Contact: Yul-san Liem, 347.676.1878, email@example.com
In response to Mayor Eric Adams’ release of his “Blueprint to End Gun Violence”, the Justice Committee released the following statement from Executive Director Loyda Colon: The core of Mayor Eric Adams’ blueprint is clear: increase policing and surveillance, increase the criminalization of poverty, homelessness and mental illness, and lock people up.
Like all New Yorkers, addressing gun violence and building safe, healthy and empowered communities is of the utmost importance to the Justice Committee and has been at the core of our work for almost 40 years. Expanding the NYPD’s power and role in our daily lives and imprisoning vulnerable New Yorkers will do the opposite - it always has. It will further inequity, disenfranchisement and police violence in Black, Latinx and other communities of color, exacerbating conditions that give rise to a multitude of safety concerns. The city’s approach must be based in principles of equity and ensuring all New Yorkers - including and especially communities plagued by gun violence - have the resources, infrastructure and services we need to thrive. Until there is a plan that is rooted in these key elements, New Yorkers will continue to be harmed by police, crime, and by Mayor Adams’ failed, outdated and barbaric approach to public safety.
Mayor Adams says he does not want to make the same mistakes as the past, yet he already has. The NYPD “omnipresence” he speaks of reeks of the Bloomberg-Kelly era and the height of NYPD stop-and-frisk abuses. Particularly frightening is Adams’ rebranding and enhancing of the plainclothes street crimes/anti-crime unit that killed Amadou Diallo, Eric Garner, Kimani Gray, Saheed Vassell, Antonio Williams and too many others. A return of any version of this notoriously brutal unit - whether it is dressed in “modified plainclothes” or not - will only lead to more NYPD killings of Black and Latinx New Yorkers. On top of this return to failed and abusive policing tactics of the past, Adams’ turn to facial recognition and other invasive technology for “case-building” purposes will push the door wide open for surveillance and civil rights violations.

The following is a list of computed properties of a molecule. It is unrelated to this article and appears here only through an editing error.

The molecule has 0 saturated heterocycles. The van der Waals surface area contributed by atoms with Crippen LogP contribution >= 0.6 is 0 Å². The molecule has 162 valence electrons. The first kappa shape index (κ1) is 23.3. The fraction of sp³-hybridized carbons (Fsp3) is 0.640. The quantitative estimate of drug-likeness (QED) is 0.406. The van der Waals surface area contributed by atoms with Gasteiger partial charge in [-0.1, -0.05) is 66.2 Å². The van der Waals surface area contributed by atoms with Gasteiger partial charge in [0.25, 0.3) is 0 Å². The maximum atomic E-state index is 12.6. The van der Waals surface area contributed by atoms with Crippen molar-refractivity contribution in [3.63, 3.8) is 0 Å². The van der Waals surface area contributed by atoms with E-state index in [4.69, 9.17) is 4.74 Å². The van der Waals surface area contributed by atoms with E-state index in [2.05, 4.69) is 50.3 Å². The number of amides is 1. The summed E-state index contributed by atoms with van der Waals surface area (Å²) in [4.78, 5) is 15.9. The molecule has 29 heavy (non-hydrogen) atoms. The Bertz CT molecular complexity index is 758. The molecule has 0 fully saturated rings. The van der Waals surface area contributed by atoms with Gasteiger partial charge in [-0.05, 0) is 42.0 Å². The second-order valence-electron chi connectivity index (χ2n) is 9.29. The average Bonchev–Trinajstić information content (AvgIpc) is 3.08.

Rolling back bail and discovery reforms, charging young people as adults if they refuse to snitch, minimizing covid precautions in courthouses, and forcing those struggling with mental health challenges into New York’s abusive and carceral mental healthcare system will also not increase health and safety in our city. New Yorkers with mental health challenges and their loved ones know that the alleged mental health resources Mayor Adams stated will be utilized do not exist or are inadequate at best. Being serious about addressing our mental health crisis means creating real, community-based, culturally competent, non-coercive mental health infrastructure in NYC. Being serious about ending homelessness means permanent, truly affordable housing for all.
Any cross-agency collaboration that is framed by a primary reliance on police and prisons, whether it is “gun-violence liaisons”, a NYPD-DHS-DSNY “Quality of Life Taskforce”, or NYPD co-response to mental health emergencies, will only increase the criminalizing nature of our entire city system. In this context, the few pieces of Adams’ plan with some promise – strengthening employment opportunities for young people and increasing support for violence interrupter programs – fall terribly short.
The Justice Committee is calling on all New Yorkers to take intervention and prevention of gun violence, police violence and the further criminalization of our people, into our own hands. This means rooting our approach in the understanding that true safety comes from equity, justice, and ensuring we all have what we need to thrive. This means working with our neighbors to develop alternative safety practices that don’t rely on the police and preparing for increased police harassment through Know Your Rights trainings and CopWatch. It means collectively demanding that the City invests in non-police anti-violence programs, community-based, culturally competent mental health care, housing for all, and other services and infrastructure for our communities, not in expanding the NYPD and prison system.